Perfecting the Tomato Plant

April 13, 2011

Ozone improves efficiency and cleanliness for processing facility

Each day 150 big rigs, each pulling two large containers of tomatoes, rumble through a rural California town to the local tomato processing plant. From July to September each year, the plant receives 810,000 lb of tomatoes each day. Operating three shifts 24/7 during the harvest season, the company produces more than 100 different products, such as pizza sauce, marinara sauce and tomato sauce, largely for the food service industry.

The facility is three years into a plantwide process improvement program that includes the application of ozone-injected water to replace chlorine dioxide in key cleaning processes. The project was implemented step-wise, beginning with the application of ozone on part of one production line to effectively compare its performance versus traditional methods. The success of the pilot program led to the expansion of ozone-based sanitation throughout the plant.

Background

The plant is a tomato processing facility located in the heart of California’s San Joaquin Valley. With operations expanding each year for the past nine tomato-processing seasons, the company has become the town’s largest employer and maintains an active role in the community.

The company nurtures a unique family culture that drives its passion to produce the industry’s best tomato products and honor its founder’s legacy.

The Challenge

The plant receives tomatoes for 100 straight days beginning every July. As the tomatoes enter the facility, they are sorted and sent to steam-peeling equipment to begin processing. From that point, the now-skinless tomatoes are transported through the facility via a series of conveyor belts to final blending, mixing, cooking, processing and canning. Tomato juice and remnants quickly coat the conveyors and elevators, creating a potential source of contamination.

The company continuously monitors for lactate levels as an indicator of bacterial contamination, and schedules cleaning cycles upon reaching specific internal thresholds. The belts are required to be removed from service and cleaned by hand. This results in processing delays, additional labor and excessive wear and damage to the conveyors.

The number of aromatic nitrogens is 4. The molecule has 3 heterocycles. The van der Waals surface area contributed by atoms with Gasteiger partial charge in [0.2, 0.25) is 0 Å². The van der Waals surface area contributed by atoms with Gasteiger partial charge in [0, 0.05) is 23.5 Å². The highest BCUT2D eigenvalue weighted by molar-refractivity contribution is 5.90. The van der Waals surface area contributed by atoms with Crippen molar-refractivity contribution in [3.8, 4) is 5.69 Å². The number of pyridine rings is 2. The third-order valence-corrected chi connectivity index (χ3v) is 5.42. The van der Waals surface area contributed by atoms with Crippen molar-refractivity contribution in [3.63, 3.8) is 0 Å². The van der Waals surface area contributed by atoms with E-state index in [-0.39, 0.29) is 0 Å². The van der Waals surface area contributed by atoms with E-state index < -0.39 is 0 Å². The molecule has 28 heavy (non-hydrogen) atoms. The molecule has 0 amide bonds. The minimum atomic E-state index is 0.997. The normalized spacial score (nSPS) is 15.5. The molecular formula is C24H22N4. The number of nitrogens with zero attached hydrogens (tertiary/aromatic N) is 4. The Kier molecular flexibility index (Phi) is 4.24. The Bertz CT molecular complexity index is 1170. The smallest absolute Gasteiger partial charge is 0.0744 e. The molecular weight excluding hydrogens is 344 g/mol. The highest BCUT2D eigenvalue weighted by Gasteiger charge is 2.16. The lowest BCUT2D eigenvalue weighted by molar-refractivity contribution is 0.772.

In 2007, the quality, continuous improvement and engineering teams initiated a project to improve the overall efficiency and cleanliness of the plant.

“The core idea behind the project was to find ways to run the plant longer with less downtime for cleaning and sanitation,” the West Coast quality manager said. “Other biocides simply retard microbial growth. We turned to ozone because it completely kills microbes so the system stays cleaner longer.”

The group began by assessing the effectiveness of existing processes by measuring lactate levels—a surrogate indicator for bacterial contamination—at each step of the process. Lactate reduction indicates decreased growth in spoilage organisms.

“The initial testing and assessments allowed us to identify and concentrate on the process points needing the most improvement,” said the continuous improvement coordinator.

The team implemented engineering changes to improve product flow and cleanliness of key process steps and replaced chlorine dioxide with ozone-injected water to sanitize the conveyor belts on one production line.

A portable ozone generation cart was adapted to produce ozone-injected water for the test line. The system delivered water with 2 parts per million (ppm) dissolved ozone at the nozzles of spray bars placed at several locations along the conveyor system. This pilot program resulted in a 37.5% reduction in lost production time due to line shutdown for cleanup. These impressive results convinced the team to expand the ozone project to deliver ozone-injected water to several production lines.

The Plant Process

The plantwide ozone system is diagrammed in Figure 1. The ozone loop is being applied to line 0, to the north end of peeler lines 1 and 2 and to line 4. Peeler lines 3 to 6 are isolated from the ozone loop by closed valves and continue to be sanitized with chlorine dioxide. Lines 3 to 6 provide a control area to which the team can compare the results of ozone sanitation, such as the effect of long-term use of ozone on the plastic parts and conveyor belts.